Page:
The Blob Credit: weatherchannel

The Blob
Credit: weatherchannel

Fish Radio

Blob effects in Alaska watch dogged by AOOS

August 28, 2015

This is Fish Radio. I’m Laine Welch – Effects of the Blob in Alaska waters. More after this —


Alaskan Quota and Permits in Petersburg now offers free gear and vessel listings. Check it out at

Want great seafood recipes, from fast and easy to gourmet feasts? Find hundreds of heart healthy recipes from the Alaska Seafood Marketing Institute at .

Fish deaths, drought in California – those sad happenings and more are being blamed on a giant blob of warm water pushed against coastlines on the West Coast, Canada and into Alaska. It spans 1,000 miles in each direction and runs 300 feet deep.

They call it the blob because of its original circular shape on the sea surface. However, this feature is not static, it’s constantly reshaping itself in circulation from mixing so over the course of two years it has spread itself along the west coast.  

Carol Janzen is an oceanographer and Operations Director at the Alaska Ocean Observing System in Anchorage. The Blob stems from an unusual weather pattern of high pressure that caused a ridge over the Pacific.

  Some people call it the ridiculously resilient ridge in fact, and this is centered over the Pacific Northwest. So this ridge of high pressure reduced the intensity of storms reaching landfall, led to reduced precipitation on the west coast. So it’s this ridge that is basically being blamed for the formation of the blob.

The blob’s most immediate impact is on the ocean’s circulation, a prime pump for the entire ecosystem .  Janzen says the warmer water forms a dense layer that reduces the amount mixing, and prevents of nutrient rich colder water from reaching the surface

And it is in this surface  layer that phytoplankton can grow and they need light and nutrients to do this.   Since the phytoplankton are a food source near or at the base of the food chain if you remove or reduce their quantity or change their composition, that can impact the entire food chain. All these processes are linked together but really the underlying driver is the circulation and the physics.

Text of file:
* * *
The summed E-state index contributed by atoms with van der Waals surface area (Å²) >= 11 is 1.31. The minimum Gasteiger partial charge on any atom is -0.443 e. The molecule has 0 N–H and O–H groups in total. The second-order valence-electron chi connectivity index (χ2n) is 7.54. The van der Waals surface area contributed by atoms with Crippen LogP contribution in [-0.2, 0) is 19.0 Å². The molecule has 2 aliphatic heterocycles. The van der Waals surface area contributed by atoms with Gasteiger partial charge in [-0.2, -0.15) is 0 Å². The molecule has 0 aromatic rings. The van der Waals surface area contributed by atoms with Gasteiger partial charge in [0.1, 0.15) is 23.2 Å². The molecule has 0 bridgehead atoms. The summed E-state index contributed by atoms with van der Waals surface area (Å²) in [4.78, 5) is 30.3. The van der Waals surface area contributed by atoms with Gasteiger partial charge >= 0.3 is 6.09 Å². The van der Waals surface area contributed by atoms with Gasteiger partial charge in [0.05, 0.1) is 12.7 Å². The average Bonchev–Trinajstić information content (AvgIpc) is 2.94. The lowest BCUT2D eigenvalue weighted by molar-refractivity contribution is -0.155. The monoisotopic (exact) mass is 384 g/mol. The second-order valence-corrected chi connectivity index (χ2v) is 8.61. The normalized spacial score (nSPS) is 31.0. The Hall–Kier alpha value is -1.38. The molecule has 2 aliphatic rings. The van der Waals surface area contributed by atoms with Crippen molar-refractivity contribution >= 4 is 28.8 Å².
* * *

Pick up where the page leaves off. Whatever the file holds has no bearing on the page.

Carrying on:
And, of course, reduced phytoplankton means less food for the fish that feed on it.

So the zooplankton that eat the phytoplankton, and  then there is not enough zooplankton for the fish to eat – you can see the impact of that up the food chain.  

Another red flag for Alaska is appearance of an organism that can produce domoic acid, similar to  Paralytic Shellfish Poisoning.

Scientists expect the Blob phenomenon to remain through this year.

AOOS has a blob tracker with related items on its website. The System team also monitors sea ice in Alaska, last week launched an ecosystem mooring in the Chukchi Sea, and for three years has sponsored a robotic glider mission  that monitors marine mammals from the Bering northward.

Learn more about the “eye on Alaska’s coasts and oceans”  – and enter the short film contest – at and find links at

Fish Radio is also brought to you by Ocean Beauty Seafoods. Ocean Beauty has contributed over 10 million meals to the U.S. Food Bank network, and is committed to ending hunger in America. In Kodiak, I’m Laine Welch .